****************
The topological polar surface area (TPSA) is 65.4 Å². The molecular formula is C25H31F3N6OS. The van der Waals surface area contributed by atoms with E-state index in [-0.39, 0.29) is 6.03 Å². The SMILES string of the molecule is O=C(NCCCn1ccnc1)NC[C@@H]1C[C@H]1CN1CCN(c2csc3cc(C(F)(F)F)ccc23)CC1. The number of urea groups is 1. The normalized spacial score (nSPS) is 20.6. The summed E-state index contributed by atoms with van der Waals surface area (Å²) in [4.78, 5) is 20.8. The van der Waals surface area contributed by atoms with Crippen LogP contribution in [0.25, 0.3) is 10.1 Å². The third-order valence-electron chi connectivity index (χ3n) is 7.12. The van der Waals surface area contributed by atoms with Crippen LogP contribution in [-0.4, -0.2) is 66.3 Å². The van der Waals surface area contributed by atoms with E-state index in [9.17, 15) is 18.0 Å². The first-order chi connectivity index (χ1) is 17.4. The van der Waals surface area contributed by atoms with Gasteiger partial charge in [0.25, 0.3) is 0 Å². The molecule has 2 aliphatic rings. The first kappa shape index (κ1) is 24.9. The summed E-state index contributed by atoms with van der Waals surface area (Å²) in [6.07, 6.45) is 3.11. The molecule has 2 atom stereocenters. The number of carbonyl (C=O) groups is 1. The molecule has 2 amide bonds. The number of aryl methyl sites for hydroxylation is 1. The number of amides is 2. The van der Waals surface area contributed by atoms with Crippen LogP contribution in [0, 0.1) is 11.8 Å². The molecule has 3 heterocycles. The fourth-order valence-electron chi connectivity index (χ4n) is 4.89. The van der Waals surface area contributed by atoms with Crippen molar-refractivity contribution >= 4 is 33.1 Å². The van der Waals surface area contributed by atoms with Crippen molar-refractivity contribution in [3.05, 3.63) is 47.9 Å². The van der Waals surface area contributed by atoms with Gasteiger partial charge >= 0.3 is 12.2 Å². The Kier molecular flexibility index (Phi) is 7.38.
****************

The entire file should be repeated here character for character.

The topological polar surface area (TPSA) is 65.4 Å². The molecular formula is C25H31F3N6OS. The van der Waals surface area contributed by atoms with E-state index in [-0.39, 0.29) is 6.03 Å². The SMILES string of the molecule is O=C(NCCCn1ccnc1)NC[C@@H]1C[C@H]1CN1CCN(c2csc3cc(C(F)(F)F)ccc23)CC1. The number of urea groups is 1. The normalized spacial score (nSPS) is 20.6. The summed E-state index contributed by atoms with van der Waals surface area (Å²) in [4.78, 5) is 20.8. The van der Waals surface area contributed by atoms with Crippen LogP contribution in [0.25, 0.3) is 10.1 Å². The third-order valence-electron chi connectivity index (χ3n) is 7.12. The van der Waals surface area contributed by atoms with Crippen LogP contribution in [-0.4, -0.2) is 66.3 Å². The van der Waals surface area contributed by atoms with E-state index in [9.17, 15) is 18.0 Å². The first-order chi connectivity index (χ1) is 17.4. The van der Waals surface area contributed by atoms with Gasteiger partial charge in [0.25, 0.3) is 0 Å². The molecule has 2 aliphatic rings. The first kappa shape index (κ1) is 24.9. The summed E-state index contributed by atoms with van der Waals surface area (Å²) in [6.07, 6.45) is 3.11. The molecule has 2 atom stereocenters. The number of carbonyl (C=O) groups is 1. The molecule has 2 amide bonds. The number of aryl methyl sites for hydroxylation is 1. The number of amides is 2. The van der Waals surface area contributed by atoms with Crippen LogP contribution in [0, 0.1) is 11.8 Å². The molecule has 3 heterocycles. The fourth-order valence-electron chi connectivity index (χ4n) is 4.89. The van der Waals surface area contributed by atoms with Crippen molar-refractivity contribution >= 4 is 33.1 Å². The van der Waals surface area contributed by atoms with Crippen molar-refractivity contribution in [3.05, 3.63) is 47.9 Å². The van der Waals surface area contributed by atoms with Gasteiger partial charge >= 0.3 is 12.2 Å². The Kier molecular flexibility index (Phi) is 7.38.